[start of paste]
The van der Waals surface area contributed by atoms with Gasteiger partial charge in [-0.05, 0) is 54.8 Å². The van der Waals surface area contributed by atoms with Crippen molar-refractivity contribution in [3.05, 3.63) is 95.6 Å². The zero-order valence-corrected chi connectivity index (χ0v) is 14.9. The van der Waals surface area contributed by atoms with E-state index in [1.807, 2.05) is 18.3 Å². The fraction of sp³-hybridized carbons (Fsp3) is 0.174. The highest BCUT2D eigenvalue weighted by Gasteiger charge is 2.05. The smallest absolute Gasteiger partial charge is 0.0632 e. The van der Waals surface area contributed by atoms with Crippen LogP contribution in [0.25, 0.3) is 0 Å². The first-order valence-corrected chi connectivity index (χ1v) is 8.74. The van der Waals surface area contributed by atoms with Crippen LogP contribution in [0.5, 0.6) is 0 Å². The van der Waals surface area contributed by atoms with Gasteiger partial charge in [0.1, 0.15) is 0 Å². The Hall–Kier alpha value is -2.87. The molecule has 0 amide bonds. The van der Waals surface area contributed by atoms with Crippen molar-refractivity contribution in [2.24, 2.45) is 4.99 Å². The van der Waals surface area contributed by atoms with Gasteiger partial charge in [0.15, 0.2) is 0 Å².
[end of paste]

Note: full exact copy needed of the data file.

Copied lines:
The van der Waals surface area contributed by atoms with Gasteiger partial charge in [-0.05, 0) is 54.8 Å². The van der Waals surface area contributed by atoms with Crippen molar-refractivity contribution in [3.05, 3.63) is 95.6 Å². The zero-order valence-corrected chi connectivity index (χ0v) is 14.9. The van der Waals surface area contributed by atoms with E-state index in [1.807, 2.05) is 18.3 Å². The fraction of sp³-hybridized carbons (Fsp3) is 0.174. The highest BCUT2D eigenvalue weighted by Gasteiger charge is 2.05. The smallest absolute Gasteiger partial charge is 0.0632 e. The van der Waals surface area contributed by atoms with Crippen LogP contribution in [0.25, 0.3) is 0 Å². The first-order valence-corrected chi connectivity index (χ1v) is 8.74. The van der Waals surface area contributed by atoms with Crippen LogP contribution in [0.5, 0.6) is 0 Å². The van der Waals surface area contributed by atoms with Gasteiger partial charge in [0.1, 0.15) is 0 Å². The Hall–Kier alpha value is -2.87. The molecule has 0 amide bonds. The van der Waals surface area contributed by atoms with Crippen molar-refractivity contribution in [2.24, 2.45) is 4.99 Å². The van der Waals surface area contributed by atoms with Gasteiger partial charge in [0.15, 0.2) is 0 Å².